Railroad Repeats

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Inside of Snow Gallery at Summit     39°18'39.12"N, 120°18'26.88"W


This photograph shows the construction of the original snow sheds. Workers are visible in the background of the picture. These sheds were one of the signature features of the Central Pacific route. Without them, the route would not have been possible during the winters. They, however, had dangers of their own since they were liable to catch fire from passing locomotives, and they made the life of a brakeman, who braked the cars with handbrakes on the top of cars, more dangerous still. Maintaining the sheds involved constant investment and labor.

Crofutt on the summit snow sheds p. 163- “The snow sheds are solid structures, built of sawed and round timber, completely roofing in the road for many miles. When the road was completed, there were 23 miles of shed built, at an actual cost of $10,000 per mile. With the additions since made the line reached about 45 miles, which includes the whole length of the deep snow line on the dividing ridge. When we consider that along the summit the snow falls from 16 to 20 feet deep during a wet winter, we can imagine the necessity and importance of these structures. By this means the track is as clear from snow in the winter as in the valleys. The mighty avalanches which sweep down the mountain sides in the spring, bearing everything before them, pass over the sloping roofs of the sheds and plunge into the chasms below, while beneath the rushing mass the cars glide smoothly along, the passengers hardly knowing but what they are in the midst of a tunnel.”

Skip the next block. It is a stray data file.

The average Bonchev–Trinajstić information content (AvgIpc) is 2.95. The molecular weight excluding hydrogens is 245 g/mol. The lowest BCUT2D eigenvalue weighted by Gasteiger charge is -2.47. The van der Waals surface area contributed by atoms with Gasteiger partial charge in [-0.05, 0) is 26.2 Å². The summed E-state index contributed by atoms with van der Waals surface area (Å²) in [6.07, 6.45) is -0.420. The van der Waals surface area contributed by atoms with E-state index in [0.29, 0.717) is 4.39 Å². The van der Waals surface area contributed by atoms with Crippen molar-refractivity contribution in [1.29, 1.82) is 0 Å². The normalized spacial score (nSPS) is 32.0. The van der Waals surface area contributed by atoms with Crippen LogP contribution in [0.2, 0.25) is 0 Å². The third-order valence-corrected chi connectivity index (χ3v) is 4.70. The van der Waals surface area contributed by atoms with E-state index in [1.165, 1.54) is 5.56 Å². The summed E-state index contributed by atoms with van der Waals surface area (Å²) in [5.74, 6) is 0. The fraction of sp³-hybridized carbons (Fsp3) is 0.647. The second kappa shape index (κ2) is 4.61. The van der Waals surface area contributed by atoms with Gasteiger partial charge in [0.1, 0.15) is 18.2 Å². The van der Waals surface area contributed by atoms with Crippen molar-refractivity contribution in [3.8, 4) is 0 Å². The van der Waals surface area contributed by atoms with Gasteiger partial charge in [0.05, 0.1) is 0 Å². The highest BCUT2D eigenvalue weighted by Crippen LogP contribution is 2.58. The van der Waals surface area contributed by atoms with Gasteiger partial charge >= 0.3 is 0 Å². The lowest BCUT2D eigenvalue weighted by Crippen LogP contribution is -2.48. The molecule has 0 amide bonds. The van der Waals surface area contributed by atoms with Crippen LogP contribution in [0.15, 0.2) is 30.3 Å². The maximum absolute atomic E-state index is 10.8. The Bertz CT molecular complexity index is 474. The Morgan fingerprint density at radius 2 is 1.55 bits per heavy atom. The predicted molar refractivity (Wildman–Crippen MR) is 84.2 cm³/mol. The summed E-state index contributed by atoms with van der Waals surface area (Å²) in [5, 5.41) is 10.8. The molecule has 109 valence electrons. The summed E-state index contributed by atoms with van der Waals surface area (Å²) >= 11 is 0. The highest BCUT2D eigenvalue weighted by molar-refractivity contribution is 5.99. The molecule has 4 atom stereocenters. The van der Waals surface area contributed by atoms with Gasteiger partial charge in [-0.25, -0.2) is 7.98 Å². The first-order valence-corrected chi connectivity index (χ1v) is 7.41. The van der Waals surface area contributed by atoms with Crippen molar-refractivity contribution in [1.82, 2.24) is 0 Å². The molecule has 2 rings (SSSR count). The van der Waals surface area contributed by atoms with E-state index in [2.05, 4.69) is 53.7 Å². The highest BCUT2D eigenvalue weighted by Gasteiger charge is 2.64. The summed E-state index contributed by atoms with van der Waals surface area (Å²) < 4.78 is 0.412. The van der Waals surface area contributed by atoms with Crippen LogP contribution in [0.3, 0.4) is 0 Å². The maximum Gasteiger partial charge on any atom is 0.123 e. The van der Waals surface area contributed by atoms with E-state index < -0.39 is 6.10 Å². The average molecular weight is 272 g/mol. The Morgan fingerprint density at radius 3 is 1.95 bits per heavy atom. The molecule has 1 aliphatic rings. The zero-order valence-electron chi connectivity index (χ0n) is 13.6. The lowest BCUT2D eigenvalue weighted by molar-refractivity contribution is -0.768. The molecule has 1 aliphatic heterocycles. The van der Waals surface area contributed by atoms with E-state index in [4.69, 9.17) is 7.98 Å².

Shearer on snow sheds p. 241 “The snow sheds, so important to winter travel, are found east of Strong’s Canon, and west of Emigrant Gap, wherever there is no side hill, and the removal of the snow would be difficult for the plow. Between these two stations, they are without break, except for tunnels and bridges. In all, there are about 40 miles of the sheds.”

“They are of two kinds, the flat roof, built to hold the weight of 25 or 30 feet of snow, or slide it down the mountain side, and those with the pitched or steep roof, and “batter brace.” The massiveness of the huge pine trunks, or sawed timbers, twelve or sixteen inches on a side, may be easily seen from the cars. The cost per mile varied from $8,000 to $10,000, and where it was necessary to build heavy retaining walls of masonry, some dry and some cement walls, the cost was at the rate of $30,000 per mile. Sometimes the heavy square timbers are bolted to the solid ledge, that avalanches may be carried by, and the sheds remain.”


The modern photograph shows a point where the snow sheds connected with a tunnel. The sheds are now gone, but some of the hardware remains. The original timber long ago rotted or burned away and replacement timber is now so much debris.